It starts off that you make excuses. That's the easy part. But then you get to the point that you no longer believe your own excuses and so of course no one else does. So then what? Now you know that anything you do that brings attention to yourself will make all the more evident to anyone that you've done fuck-all for quite some time now. And then, out of shame and fear of what to write to excuse your inexcusable absence, you post-pone longer. It's like finally getting off your ass to jog- the longer you wait the more you know it's gonna hurt.
So why did I stop to begin with? Mostly because when things continue to be tough and spread thin, sputtering in this start-and-stop rhythm. I'd write fervently about the grants and programs I'd apply to and then would just shy away from writing at all when I got turned down. Id write about the new trailer we are working on, and that would get delayed. So I was discouraged, okay? That is why I was not writing.
I also did get a lesson recently in the realities of constructive criticism. My plan was, and to an extent still is, to make a little packet to send to people in Guatemala who could be interested. Part of that packet was a trailer, a less than five minute summary of what I was going for. Making this was a great exercise for Alan and I because it brought out in a small scale the problems that we were facing in the film's structure on a larger scale. After about 15 different versions, we thought we had it and showed it to someone in the industry.
Ouch. First off, was the observation that we should forget about 5 minute trailers and focus on the bigger picture. Fair enough, though it is so often hard to balance how much energy and money to spend on the producing of this film and how much to spend on directing it. It is the indie catch22.
However, we did show this person what we had of the film so far and the constructive critique rained down. It was all full of useful observations and notes, but more and more it rendered useless months of work until we once more faced the structural drawing board.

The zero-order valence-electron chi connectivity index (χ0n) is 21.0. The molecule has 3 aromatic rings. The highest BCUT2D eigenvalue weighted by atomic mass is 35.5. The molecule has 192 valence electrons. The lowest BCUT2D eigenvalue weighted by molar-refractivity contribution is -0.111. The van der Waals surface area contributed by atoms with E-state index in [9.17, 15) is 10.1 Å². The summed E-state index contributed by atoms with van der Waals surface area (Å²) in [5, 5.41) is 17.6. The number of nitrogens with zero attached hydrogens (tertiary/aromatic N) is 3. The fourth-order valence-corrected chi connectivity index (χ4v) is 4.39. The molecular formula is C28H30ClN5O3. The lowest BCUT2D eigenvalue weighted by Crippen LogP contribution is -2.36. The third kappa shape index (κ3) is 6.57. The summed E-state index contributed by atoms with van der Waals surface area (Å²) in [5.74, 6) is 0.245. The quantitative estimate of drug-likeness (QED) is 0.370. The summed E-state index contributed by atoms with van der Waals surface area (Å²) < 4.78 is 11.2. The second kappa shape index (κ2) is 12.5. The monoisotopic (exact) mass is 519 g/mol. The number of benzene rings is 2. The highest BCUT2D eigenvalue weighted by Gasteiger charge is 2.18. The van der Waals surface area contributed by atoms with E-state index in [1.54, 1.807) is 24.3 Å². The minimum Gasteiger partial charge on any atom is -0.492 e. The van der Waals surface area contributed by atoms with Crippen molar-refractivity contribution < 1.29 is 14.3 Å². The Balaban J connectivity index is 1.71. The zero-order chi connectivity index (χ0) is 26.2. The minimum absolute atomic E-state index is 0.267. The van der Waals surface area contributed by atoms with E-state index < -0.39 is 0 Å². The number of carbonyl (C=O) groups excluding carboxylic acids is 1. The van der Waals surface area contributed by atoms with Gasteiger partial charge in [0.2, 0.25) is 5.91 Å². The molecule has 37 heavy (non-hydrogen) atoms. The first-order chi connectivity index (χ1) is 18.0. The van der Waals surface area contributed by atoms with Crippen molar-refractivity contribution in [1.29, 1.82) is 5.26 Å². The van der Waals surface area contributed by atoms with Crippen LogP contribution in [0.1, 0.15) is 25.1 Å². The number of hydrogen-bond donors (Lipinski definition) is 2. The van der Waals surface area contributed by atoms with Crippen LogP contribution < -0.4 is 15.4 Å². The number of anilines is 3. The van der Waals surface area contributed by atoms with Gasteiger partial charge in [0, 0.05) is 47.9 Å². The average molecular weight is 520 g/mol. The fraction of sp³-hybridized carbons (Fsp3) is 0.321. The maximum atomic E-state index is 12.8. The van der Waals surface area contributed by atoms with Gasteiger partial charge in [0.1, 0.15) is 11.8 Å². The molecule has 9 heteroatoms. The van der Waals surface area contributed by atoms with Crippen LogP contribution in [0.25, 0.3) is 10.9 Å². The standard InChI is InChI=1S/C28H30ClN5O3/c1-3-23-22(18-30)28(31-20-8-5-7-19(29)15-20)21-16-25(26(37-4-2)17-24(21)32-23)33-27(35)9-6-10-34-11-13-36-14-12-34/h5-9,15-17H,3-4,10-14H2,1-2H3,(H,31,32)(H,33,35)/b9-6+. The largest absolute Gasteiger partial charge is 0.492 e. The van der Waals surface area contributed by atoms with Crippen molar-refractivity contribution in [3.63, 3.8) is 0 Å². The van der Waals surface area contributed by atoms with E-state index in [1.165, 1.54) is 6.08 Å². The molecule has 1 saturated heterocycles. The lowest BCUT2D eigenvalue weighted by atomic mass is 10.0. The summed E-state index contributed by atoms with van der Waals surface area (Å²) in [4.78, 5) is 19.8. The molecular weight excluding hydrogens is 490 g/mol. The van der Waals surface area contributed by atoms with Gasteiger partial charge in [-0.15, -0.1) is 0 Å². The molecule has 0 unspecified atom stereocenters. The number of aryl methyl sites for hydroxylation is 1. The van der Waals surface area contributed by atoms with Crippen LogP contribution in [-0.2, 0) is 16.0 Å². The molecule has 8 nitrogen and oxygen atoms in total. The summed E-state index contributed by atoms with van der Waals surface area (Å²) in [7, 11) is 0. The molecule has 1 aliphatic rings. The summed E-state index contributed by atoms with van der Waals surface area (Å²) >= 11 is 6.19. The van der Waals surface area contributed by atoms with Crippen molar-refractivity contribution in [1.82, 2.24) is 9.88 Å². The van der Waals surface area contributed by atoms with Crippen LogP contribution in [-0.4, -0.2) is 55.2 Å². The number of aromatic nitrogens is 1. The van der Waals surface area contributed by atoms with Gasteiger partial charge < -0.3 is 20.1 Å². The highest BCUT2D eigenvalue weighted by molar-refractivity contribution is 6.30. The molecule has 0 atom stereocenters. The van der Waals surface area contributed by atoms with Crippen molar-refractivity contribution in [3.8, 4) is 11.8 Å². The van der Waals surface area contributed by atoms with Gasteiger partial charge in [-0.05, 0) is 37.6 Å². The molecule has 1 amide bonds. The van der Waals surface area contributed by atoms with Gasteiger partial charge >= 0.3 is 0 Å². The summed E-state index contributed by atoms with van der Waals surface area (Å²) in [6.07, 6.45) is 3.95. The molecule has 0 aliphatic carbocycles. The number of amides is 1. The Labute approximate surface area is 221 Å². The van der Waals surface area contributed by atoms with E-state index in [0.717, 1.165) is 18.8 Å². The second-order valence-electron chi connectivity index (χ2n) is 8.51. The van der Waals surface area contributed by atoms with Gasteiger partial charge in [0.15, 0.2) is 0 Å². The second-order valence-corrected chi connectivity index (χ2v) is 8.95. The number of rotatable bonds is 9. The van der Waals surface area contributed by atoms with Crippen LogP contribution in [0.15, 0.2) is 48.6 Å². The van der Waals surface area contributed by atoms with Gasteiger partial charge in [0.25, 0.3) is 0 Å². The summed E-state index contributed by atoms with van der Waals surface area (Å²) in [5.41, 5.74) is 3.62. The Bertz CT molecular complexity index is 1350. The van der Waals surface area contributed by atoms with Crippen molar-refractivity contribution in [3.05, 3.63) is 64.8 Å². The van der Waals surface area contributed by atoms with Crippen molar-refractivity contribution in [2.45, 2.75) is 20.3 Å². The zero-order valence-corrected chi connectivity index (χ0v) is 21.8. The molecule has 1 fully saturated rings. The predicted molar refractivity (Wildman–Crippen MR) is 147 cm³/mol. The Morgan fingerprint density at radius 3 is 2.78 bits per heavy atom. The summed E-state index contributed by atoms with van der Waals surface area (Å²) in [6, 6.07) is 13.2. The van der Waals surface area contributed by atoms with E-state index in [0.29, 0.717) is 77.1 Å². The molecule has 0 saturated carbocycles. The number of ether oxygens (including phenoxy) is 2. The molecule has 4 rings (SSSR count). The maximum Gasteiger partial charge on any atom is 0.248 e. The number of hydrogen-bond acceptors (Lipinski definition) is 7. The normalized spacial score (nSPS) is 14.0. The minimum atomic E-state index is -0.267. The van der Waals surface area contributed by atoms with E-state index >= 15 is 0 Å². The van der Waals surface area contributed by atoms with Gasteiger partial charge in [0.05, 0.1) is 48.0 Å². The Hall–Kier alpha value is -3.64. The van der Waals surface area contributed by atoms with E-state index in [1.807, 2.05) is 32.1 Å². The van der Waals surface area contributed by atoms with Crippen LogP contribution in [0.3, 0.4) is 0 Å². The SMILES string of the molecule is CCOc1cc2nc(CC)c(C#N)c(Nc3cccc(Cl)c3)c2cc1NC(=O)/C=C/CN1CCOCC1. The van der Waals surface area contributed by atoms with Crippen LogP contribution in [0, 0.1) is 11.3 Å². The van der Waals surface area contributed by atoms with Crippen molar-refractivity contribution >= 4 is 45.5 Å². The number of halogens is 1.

It is true you don't have to listen to every comment someone says, and I didn't. But most of what this person said made too much sense to ignore. So, still reeling from this harsh feedback, I focused on getting through finals and graduating, then finding a job, before I really thought about sitting back down with my editor and once again finding a new approach.
About a month ago I ran into another respected industry member in the subway who I had not spoken with for about 6 months so we arranged for coffee. It was not until we met that I truly felt I was ready to tackle this film again. She listened to my concerns, which I made sure to tell her in a manner that did not reveal just how much the scared me, and she offered such simple, doable solutions. Solutions that honestly I would have been able to see myself, were I not so close to my own project. So now, with my wits back about me and my confidence re-inflated, I am trying once more to brush the dust off and get this film going. I'm starting with this blog.